Rwandan former President Pasteur Bizimungu and former public works minister Charles Ntakirutinka have been arrested for engaging in illegal political activity, news agencies reported on Monday.
Chief Inspector Tony Kuramba told the Associated Press (AP) that Bizimungu was arrested on Friday after a raid on his home found documents indicating he was conducting illegal political activities designed to breed discontent and endanger national security. He faces up to 10 years in prison and a fine of US $227 if convicted.
"We have been watching him for some time and noticed that he ignored government advice that he should not engage in party politics," Kuramba was quoted as telling AP on Sunday. "He did not heed the advice and began to spread rumors and anti-government propaganda causing discontent, divisions and fear in the population."
Ntakirutinka, the secretary-general of Bizimungu's unregistered political party, the Parti Democratique pour le Renouveau (PDR - Party for Democracy and Renewal) was arrested on Saturday after documents and computer equipment were seized from his home.
Bizimungu's bid to launch the PDR at the end of May 2001 was quashed by the government, who said it was aimed at "destabilising the country". Bizimungu was briefly placed under house arrest and all his privileges as former president were withdrawn. Two weeks later, three of the six founders of the PDR defected, the Rwanda News Agency (RNA) reported, citing the "promotion of ethnicity among Rwandans" as a substantial reason for quitting.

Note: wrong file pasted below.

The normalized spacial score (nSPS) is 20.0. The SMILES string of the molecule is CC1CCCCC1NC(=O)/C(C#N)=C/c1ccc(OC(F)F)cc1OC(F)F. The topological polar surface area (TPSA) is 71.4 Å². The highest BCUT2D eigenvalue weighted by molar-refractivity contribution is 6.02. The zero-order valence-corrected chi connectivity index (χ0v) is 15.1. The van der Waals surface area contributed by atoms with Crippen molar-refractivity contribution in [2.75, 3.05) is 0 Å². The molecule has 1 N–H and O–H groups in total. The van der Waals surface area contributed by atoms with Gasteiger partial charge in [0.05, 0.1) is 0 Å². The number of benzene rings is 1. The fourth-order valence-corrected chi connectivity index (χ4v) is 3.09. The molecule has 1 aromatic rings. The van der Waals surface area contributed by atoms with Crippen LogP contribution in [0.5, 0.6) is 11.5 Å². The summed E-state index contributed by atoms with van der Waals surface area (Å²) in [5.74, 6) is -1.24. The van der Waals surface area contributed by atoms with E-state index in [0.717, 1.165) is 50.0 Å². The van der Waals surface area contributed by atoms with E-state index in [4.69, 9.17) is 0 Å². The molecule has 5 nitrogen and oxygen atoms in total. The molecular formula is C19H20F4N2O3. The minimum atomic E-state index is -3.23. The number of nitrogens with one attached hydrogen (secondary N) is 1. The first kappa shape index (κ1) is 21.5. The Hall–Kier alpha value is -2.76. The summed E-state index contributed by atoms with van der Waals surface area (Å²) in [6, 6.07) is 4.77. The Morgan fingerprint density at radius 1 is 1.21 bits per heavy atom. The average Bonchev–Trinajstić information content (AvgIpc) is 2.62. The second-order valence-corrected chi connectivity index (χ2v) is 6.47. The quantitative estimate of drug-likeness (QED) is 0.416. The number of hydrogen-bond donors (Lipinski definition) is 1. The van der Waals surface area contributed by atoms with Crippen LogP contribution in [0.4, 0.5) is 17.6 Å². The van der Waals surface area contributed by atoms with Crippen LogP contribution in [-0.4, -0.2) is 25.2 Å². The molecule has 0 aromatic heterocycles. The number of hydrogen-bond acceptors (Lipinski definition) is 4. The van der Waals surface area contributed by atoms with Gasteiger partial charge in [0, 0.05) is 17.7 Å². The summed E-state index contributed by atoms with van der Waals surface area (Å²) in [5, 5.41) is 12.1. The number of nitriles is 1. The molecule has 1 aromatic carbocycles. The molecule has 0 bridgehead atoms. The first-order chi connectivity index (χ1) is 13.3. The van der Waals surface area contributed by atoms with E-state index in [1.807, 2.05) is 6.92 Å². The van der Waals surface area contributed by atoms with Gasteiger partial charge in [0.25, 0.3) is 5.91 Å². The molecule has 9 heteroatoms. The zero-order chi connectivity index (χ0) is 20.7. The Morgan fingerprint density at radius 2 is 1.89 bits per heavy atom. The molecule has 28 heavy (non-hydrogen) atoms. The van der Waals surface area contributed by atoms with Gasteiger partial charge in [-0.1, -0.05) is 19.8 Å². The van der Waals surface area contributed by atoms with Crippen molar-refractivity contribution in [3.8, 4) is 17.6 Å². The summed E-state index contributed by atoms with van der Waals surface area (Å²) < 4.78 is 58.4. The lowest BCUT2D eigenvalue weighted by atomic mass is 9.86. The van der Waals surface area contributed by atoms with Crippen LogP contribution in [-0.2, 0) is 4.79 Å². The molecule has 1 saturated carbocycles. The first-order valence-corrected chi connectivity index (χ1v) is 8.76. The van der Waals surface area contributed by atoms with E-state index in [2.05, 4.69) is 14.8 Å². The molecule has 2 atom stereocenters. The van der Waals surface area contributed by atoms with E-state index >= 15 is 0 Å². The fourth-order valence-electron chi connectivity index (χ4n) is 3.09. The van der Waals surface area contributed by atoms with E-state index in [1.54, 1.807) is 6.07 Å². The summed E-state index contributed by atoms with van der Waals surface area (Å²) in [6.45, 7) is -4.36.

Under current Rwandan law, political parties must be approved by the government, but political campaigning is not allowed during the current period of transition to a new national government.
Bizimungu, an ethnic Hutu, joined the rebel Rwanda Patriotic Front (RPF) just as the movement was beginning its push into Rwanda from neighbouring Uganda. After holding a series of senior posts in the RPF, he was named president of Rwanda's government of national unity formed in July 1994 after genocide that resulted in the massacre of some 800,000 Tutsis and politically moderate Hutus. He resigned in April 2000, citing differences with the RPF, and was replaced by then vice-president Paul Kagame.
At the time, the BBC noted that the RPF had always resisted attempts to characterise the movement as being dominated by the Tutsi minority - making the loss of such an important Hutu figure particularly awkward for the ruling party. "The division of power between the English-speaking Tutsi Kagame and the French-speaking Hutu Bizimungu was a delicate balancing act intended to symbolise Rwanda's post-genocide reconciliation," a BBC report stated. Bizimungu's critics stressed that his departure was prompted by political and personal differences with his colleagues, downplaying any suggestions of an ethnic dimension to his resignation.